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Australia, the Pacific Islands States, and Climate Change

Published 15 Oct 2022
Ralph Housego

In a changing climate, Pacific Island Countries (PICs) are among the states most at risk from rising sea levels, extreme weather events, food shortages, health issues and a tumultuous regional economic and security environment. But as the global emissions trajectory looks likely to overshoot the 1.5 °C warming target, these vulnerable states are understandably anxious about the future of the Pacific region.

As the new Australian government embarks on a diplomatic frenzy in the Pacific to promote their climate credentials and repair the strained state of the relationship between Australia and PICs that has occurred over the past decade (with the infamous Abbott-Dutton-Morrison rising sea levels joke marking an exceptional low-point), Labor’s support for new fossil fuel projects may already undermine their positive climate messaging. The government has thrown its support behind the massive Scarborough-Pluto gas project which will emit 1.4 billion tonnes of greenhouse gases over its lifetime, which is more than three times Australia’s annual emissions. The government has also announced that it will approve almost 47,000 new square kilometres for oil and gas exploration. In 2020 alone, Australia’s embedded emissions from coal exports were more than the entire national CO2 emissions of Germany. The IPCC has very definitively said that in order to reach net-zero emissions by 2050, there can be no new development of oil and gas fields as of 2021.

Thus, owing to our geographic proximity and our disproportionate contribution to global emissions, Australia has a moral obligation (and possibly a legal one) to provide substantial assistance to PICs who will suffer most from climate change.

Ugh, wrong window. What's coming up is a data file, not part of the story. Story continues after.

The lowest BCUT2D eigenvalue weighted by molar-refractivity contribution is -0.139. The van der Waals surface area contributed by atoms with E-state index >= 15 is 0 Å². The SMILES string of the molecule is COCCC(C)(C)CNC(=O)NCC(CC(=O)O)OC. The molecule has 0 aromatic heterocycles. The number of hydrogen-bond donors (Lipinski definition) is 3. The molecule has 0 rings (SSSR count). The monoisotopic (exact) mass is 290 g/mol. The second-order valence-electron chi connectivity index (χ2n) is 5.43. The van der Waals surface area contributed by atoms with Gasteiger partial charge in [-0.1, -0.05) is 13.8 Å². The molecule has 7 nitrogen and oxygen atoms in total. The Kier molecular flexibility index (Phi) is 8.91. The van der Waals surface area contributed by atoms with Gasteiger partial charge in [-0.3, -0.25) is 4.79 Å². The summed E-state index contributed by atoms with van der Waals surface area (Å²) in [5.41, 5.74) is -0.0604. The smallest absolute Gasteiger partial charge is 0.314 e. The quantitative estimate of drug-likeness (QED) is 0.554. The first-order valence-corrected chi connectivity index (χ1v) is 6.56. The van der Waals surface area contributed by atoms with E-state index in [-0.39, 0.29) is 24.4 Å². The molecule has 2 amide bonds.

Australia has already committed significant support in this area with the Pacific Agreement on Closer Economic Relations (PACER) Plus further integrating trade and development between Australia and PICs and at COP26 last year, Australia pledged to spend $700 million over five years to strengthen climate change and disaster resilience in the Pacific. But as the impact of climate change will cause long-term and complex issues not easily resolved by any one country, perhaps what the Pacific needs is an equally long-term and ambitious regional solution. And perhaps one such solution has already been floated. One of the key recommendations of a 2003 Senate Foreign Affairs Committee report was to explore the possibility of a Pacific community with a shared currency, labour market, and common budgetary and fiscal standards, among other shared institutions. In effect, the proposal advocated for similar supranational institutions akin to those of the European Union albeit much slimmed down.

An integrated set of economic and select political institutions in the Pacific would bind Australia to long-term climate change support for its neighbours and would in turn guarantee PICs far greater input in the climate-related decision-making processes of the most significant economic powers in the region. Further, greater regional mobility under a shared labour market could play a critical role in supplementing Australia’s ageing workforce as well as affording PICs greater economic agency. A 2016 Lowy report found that uncapped migration to Australia under a common labour market could increase the income of PICs in 2040 by over 400% from 2016 income levels. Permanent migration from their homes should be a last resort for PIC citizens but planning the structures now to facilitate future dignified migration should be a key underpinning of any proposed Pacific labour structure.

A Pacific Union no doubt has many faults that would need rectifying and would face even more hurdles to come into fruition, but if the Pacific Community is to endure and prosper in a changed climate than we must plan ambitiously now and not repeat the short-termism and disingenuity that has dominated climate policy thus far.

Ralph Housego is a fourth-year student at the University of Sydney studying a Bachelor of Arts/Advanced Studies (Politics and International Relations, Political Economy). Ralph is an intern with the Australian Institute of International Affairs NSW.